With a big Generik hat tip to my pal Paperwight for pointing this out, I'd like to direct your attention to a post by Barbara O'Brien at Mahablog
regarding protest marches and demonstrations. She compares and contrasts the civil rights marches and demonstrations against the Vietnam war of the '60s with the current activities protesting (mainly) the war in Iraq, and finds the contemporary events lacking a certain gravitas. She proposes some rules, with which I mostly agree. For instance:
Rule #1. Be serious.
The great civil rights marches of the 1950s and 1960s should be studied and emulated as closely as possible. People in those marches looked as if they were assembled for a serious purpose. They wore serious clothes. They marched both joyously and solemnly. They were a picture of dignity itself. If they chanted or carried signs, the chants or signs didn’t contain language you couldn’t repeat to your grandmother... Rule #2. Be unified of purpose.
One of my ongoing gripes about antiwar marches is the way some groups try to tack their own agenda, which many others in the demonstration may not share, onto marches. International A.N.S.W.E.R. is a repeat offender in this category. Most of the marchers last September were in Washington for the sole purpose of protesting the war. But ANSWER hijacked CSPAN’s attention and put on a display so moonbatty it made The Daily Show; see also Steve Gilliard.
Having attended virtually all of the San Francisco protests against the Iraq war since 2002, I have to also admit to being turned off by the co-opting of the message by groups like Internatonal ANSWER (one of the worst offenders). Instead of hearing a unified voice decrying the lies and subterfuge used to take us to war in the first place and to continue the carnage out of some misguided sense of honor (or something -- I'm still not sure why we're there), those of us in attendance are subjected to a rant on every agenda dear to the most fringe elements of the organizing members' hearts. As Maha points out, we hear about Mumia, and we hear about Peltier; we hear about the plight of the Palestinians; we hear about all the evils of imperialism and how we need to completely smash the state, get rid of all Republicans and Democrats and yadda yadda yadda. The stridency of some of the more extreme members of the left wing at these demonstrations gets extremely tiresome; it diffuses the message and draws attention away from the cause around which we are ostensibly rallying.
At these protests, I am often reminded of an incident from my college days. I was in my early twenties, attending UC Berkeley, and I found myself at a protest in Sproul Plaza. The event was supposed to be a demonstration against the UC investing funds with South Africa, an attempt to get the university to divest itself of any support for the apartheid regime. (Sanctions eventually were applied, by the UC and other organizations, and the apartheid era finally ended not long after that.) But, as so often happens at events like that one, speaker after speaker came to the microphone and exhorted the crowd to back his or her particular agenda, whether it had anything to do with divesting South Africa funds or not. The speakers seemed to get more and more strident as the day wore on, and the final straw -- for me -- was a woman who got her turn at the microphone and began to berate the crowd.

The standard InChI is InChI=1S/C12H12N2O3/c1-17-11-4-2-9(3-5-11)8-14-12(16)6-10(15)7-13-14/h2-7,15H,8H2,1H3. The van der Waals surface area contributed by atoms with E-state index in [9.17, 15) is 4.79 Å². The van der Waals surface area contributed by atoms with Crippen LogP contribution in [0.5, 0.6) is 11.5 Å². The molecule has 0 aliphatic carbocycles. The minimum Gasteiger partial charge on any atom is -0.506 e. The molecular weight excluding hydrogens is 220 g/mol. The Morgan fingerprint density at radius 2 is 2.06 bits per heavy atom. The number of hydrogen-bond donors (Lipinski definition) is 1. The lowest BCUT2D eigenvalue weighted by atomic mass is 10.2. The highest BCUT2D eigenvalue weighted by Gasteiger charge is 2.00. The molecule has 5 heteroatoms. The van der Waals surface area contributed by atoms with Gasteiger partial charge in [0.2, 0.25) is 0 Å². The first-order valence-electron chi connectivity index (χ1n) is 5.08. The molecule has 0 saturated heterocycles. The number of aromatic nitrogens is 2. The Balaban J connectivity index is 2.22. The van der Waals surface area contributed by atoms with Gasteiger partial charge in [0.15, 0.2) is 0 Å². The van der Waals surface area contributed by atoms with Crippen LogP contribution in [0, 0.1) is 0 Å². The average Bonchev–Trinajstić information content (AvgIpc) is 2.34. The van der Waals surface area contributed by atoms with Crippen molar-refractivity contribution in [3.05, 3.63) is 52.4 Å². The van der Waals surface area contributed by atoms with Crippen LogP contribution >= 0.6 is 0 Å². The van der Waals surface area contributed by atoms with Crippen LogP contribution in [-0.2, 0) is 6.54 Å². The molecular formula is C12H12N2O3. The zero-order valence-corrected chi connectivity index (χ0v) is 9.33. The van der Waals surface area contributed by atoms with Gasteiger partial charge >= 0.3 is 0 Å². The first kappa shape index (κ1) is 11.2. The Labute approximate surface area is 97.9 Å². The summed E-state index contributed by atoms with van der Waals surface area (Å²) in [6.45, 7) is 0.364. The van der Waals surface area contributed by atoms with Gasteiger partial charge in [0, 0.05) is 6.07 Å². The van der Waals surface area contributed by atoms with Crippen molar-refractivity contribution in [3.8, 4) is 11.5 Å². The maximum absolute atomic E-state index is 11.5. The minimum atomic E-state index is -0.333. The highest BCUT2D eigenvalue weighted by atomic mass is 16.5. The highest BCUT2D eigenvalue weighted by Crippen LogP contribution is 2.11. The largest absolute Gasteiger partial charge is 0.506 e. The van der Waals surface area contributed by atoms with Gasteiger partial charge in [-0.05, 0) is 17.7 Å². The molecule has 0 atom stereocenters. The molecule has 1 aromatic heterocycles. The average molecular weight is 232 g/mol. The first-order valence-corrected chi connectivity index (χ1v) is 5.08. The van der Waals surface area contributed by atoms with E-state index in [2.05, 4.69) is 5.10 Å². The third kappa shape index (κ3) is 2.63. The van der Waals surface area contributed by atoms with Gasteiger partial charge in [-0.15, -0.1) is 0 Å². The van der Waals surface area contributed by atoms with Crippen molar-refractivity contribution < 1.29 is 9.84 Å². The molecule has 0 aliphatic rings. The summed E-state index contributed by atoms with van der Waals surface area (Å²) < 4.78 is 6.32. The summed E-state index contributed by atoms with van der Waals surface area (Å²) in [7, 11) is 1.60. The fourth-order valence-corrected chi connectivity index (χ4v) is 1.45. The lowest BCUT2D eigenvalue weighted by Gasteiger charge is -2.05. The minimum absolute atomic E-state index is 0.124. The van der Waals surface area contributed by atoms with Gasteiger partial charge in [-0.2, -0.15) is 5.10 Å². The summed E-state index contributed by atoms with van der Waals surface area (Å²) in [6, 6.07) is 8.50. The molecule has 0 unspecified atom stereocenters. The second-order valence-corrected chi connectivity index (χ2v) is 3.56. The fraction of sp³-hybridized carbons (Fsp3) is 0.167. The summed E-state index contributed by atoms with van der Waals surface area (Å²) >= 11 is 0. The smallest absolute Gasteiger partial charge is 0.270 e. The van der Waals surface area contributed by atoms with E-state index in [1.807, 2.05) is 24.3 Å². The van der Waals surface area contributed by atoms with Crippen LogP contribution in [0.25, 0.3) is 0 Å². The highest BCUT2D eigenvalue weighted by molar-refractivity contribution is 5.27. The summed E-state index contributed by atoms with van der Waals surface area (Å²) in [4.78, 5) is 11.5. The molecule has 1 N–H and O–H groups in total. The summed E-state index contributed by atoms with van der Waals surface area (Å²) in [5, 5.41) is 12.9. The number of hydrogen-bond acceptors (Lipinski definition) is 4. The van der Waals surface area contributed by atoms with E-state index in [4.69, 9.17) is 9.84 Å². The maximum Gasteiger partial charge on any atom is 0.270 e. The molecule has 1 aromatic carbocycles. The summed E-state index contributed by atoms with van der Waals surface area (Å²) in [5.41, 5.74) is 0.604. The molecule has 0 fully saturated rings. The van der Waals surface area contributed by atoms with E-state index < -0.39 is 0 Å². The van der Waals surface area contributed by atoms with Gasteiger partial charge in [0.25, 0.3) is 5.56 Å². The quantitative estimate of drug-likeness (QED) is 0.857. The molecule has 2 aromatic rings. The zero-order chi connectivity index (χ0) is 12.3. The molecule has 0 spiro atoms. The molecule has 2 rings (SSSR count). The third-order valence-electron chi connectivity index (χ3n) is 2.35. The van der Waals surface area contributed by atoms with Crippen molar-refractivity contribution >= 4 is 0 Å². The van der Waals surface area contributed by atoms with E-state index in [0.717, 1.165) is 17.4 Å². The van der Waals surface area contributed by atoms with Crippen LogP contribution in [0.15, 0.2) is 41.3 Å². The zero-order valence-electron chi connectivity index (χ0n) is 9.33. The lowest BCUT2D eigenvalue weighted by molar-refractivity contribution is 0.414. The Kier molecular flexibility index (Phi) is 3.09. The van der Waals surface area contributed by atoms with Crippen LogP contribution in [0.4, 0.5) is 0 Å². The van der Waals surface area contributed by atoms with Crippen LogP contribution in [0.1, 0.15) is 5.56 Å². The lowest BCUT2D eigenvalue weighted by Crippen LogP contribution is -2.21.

"This is really great," she started out, "it's great to see everyone here, but now we need to do more. We need to do so much more, people! We need to solidarize with the Eritrean workers!"
She went on after that, with a whole laundry list of things we needed to do to achieve her particular vision of left-wing utopia, but I have to admit that I don't remember one single thing she said after her "solidarize with the Eritrean workers" comment. It's been nearly thirty years since that day, but I still recall that one line and how incongruous it was in the context of the demonstration. (In fact, I still repeat it on a fairly regular basis when I think someone is getting a bit too strident or lost on a tangent that has little or nothing to do with the main subject being discussed.)
It's not that I think "solidarizing" with workers in Eritrea or anywhere else is completely worthless, it's just that at that moment, in that particular venue, it was not the right message to send. It distracted from the issue at hand, and gave ammunition to critics of the left and of the protest that day. And that's what I see happening too often at today's marches and demonstrations -- too many people using those occasions to exhort the crowd to solidarize with the Eritrean workers. One of the reasons that Republicans have been successful at gaining power and attracting supporters over the past twenty years is that they have, for the most part, stayed focused and stayed on message -- even if the message is completely wrong-headed, mean-spirited and/or false. It's time those of us on the left learned to speak with a unified voice (hello -- I mean, goodbye
, Joe Lieberman!) and stop engaging in circular firing squads. If we don't, we end up ceding power and position to those who oppose us.